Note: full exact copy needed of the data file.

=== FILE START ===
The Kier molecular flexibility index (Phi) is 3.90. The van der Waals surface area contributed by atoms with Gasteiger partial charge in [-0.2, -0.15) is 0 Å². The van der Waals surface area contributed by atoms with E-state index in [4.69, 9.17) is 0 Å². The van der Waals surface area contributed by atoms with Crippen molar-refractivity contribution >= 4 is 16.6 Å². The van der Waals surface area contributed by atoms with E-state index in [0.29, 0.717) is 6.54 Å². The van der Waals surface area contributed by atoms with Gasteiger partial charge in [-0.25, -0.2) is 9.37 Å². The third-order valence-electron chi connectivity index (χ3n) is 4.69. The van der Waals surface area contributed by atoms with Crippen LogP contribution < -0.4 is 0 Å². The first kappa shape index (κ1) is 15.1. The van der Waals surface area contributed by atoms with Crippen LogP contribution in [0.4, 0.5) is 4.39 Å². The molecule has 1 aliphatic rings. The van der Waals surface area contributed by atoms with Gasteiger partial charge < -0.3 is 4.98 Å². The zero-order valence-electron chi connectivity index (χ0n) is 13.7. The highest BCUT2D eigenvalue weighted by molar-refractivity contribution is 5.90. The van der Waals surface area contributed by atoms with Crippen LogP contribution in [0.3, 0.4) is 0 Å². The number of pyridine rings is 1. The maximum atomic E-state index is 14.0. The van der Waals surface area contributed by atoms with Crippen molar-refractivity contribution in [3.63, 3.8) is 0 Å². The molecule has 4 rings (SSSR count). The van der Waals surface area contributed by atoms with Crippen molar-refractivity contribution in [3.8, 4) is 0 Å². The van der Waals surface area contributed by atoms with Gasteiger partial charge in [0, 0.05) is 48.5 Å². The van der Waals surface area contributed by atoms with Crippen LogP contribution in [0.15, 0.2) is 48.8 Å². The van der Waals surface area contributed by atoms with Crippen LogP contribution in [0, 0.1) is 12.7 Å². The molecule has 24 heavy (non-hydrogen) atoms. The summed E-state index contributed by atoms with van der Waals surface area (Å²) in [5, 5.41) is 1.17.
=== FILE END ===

The Kier molecular flexibility index (Phi) is 3.90. The van der Waals surface area contributed by atoms with Gasteiger partial charge in [-0.2, -0.15) is 0 Å². The van der Waals surface area contributed by atoms with E-state index in [4.69, 9.17) is 0 Å². The van der Waals surface area contributed by atoms with Crippen molar-refractivity contribution >= 4 is 16.6 Å². The van der Waals surface area contributed by atoms with E-state index in [0.29, 0.717) is 6.54 Å². The van der Waals surface area contributed by atoms with Gasteiger partial charge in [-0.25, -0.2) is 9.37 Å². The third-order valence-electron chi connectivity index (χ3n) is 4.69. The van der Waals surface area contributed by atoms with Crippen LogP contribution < -0.4 is 0 Å². The first kappa shape index (κ1) is 15.1. The van der Waals surface area contributed by atoms with Crippen LogP contribution in [0.4, 0.5) is 4.39 Å². The molecule has 1 aliphatic rings. The van der Waals surface area contributed by atoms with Gasteiger partial charge < -0.3 is 4.98 Å². The zero-order valence-electron chi connectivity index (χ0n) is 13.7. The highest BCUT2D eigenvalue weighted by molar-refractivity contribution is 5.90. The van der Waals surface area contributed by atoms with Crippen LogP contribution in [0.3, 0.4) is 0 Å². The number of pyridine rings is 1. The maximum atomic E-state index is 14.0. The van der Waals surface area contributed by atoms with Crippen molar-refractivity contribution in [3.63, 3.8) is 0 Å². The molecule has 4 rings (SSSR count). The van der Waals surface area contributed by atoms with Crippen molar-refractivity contribution in [3.8, 4) is 0 Å². The van der Waals surface area contributed by atoms with Gasteiger partial charge in [0, 0.05) is 48.5 Å². The van der Waals surface area contributed by atoms with Crippen LogP contribution in [0.15, 0.2) is 48.8 Å². The van der Waals surface area contributed by atoms with Crippen LogP contribution in [0, 0.1) is 12.7 Å². The molecule has 24 heavy (non-hydrogen) atoms. The summed E-state index contributed by atoms with van der Waals surface area (Å²) in [5, 5.41) is 1.17.